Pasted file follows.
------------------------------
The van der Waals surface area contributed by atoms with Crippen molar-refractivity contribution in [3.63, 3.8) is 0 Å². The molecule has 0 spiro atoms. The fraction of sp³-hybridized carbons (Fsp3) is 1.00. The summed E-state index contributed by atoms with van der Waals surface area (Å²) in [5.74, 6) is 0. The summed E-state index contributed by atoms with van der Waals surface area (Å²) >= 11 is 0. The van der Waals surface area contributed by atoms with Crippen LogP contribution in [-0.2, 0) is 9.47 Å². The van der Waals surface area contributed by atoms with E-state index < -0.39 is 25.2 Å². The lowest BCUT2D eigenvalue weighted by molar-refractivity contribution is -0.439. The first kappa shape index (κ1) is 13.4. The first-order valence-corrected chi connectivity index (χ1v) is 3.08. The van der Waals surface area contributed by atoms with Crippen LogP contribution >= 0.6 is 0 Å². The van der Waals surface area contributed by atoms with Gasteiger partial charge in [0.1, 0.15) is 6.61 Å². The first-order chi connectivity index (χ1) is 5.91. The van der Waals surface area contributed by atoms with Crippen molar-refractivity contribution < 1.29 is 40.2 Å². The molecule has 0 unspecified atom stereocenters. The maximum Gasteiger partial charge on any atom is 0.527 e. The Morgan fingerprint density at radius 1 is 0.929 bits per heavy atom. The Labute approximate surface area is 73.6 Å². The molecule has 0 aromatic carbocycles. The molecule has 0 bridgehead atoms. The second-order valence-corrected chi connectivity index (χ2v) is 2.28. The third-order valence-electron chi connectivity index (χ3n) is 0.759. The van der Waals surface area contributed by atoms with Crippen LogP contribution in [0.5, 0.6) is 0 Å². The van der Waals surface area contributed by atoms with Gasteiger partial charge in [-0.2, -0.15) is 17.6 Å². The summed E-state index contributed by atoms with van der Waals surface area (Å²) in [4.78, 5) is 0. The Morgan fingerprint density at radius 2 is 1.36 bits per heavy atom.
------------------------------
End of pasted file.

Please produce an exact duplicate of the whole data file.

The van der Waals surface area contributed by atoms with Crippen molar-refractivity contribution in [3.63, 3.8) is 0 Å². The molecule has 0 spiro atoms. The fraction of sp³-hybridized carbons (Fsp3) is 1.00. The summed E-state index contributed by atoms with van der Waals surface area (Å²) in [5.74, 6) is 0. The summed E-state index contributed by atoms with van der Waals surface area (Å²) >= 11 is 0. The van der Waals surface area contributed by atoms with Crippen LogP contribution in [-0.2, 0) is 9.47 Å². The van der Waals surface area contributed by atoms with E-state index < -0.39 is 25.2 Å². The lowest BCUT2D eigenvalue weighted by molar-refractivity contribution is -0.439. The first kappa shape index (κ1) is 13.4. The first-order valence-corrected chi connectivity index (χ1v) is 3.08. The van der Waals surface area contributed by atoms with Crippen LogP contribution >= 0.6 is 0 Å². The van der Waals surface area contributed by atoms with Gasteiger partial charge in [0.1, 0.15) is 6.61 Å². The first-order chi connectivity index (χ1) is 5.91. The van der Waals surface area contributed by atoms with Crippen molar-refractivity contribution < 1.29 is 40.2 Å². The molecule has 0 unspecified atom stereocenters. The maximum Gasteiger partial charge on any atom is 0.527 e. The Morgan fingerprint density at radius 1 is 0.929 bits per heavy atom. The Labute approximate surface area is 73.6 Å². The molecule has 0 aromatic carbocycles. The molecule has 0 bridgehead atoms. The second-order valence-corrected chi connectivity index (χ2v) is 2.28. The third-order valence-electron chi connectivity index (χ3n) is 0.759. The van der Waals surface area contributed by atoms with Crippen LogP contribution in [0.5, 0.6) is 0 Å². The van der Waals surface area contributed by atoms with Gasteiger partial charge in [-0.2, -0.15) is 17.6 Å². The summed E-state index contributed by atoms with van der Waals surface area (Å²) in [4.78, 5) is 0. The Morgan fingerprint density at radius 2 is 1.36 bits per heavy atom.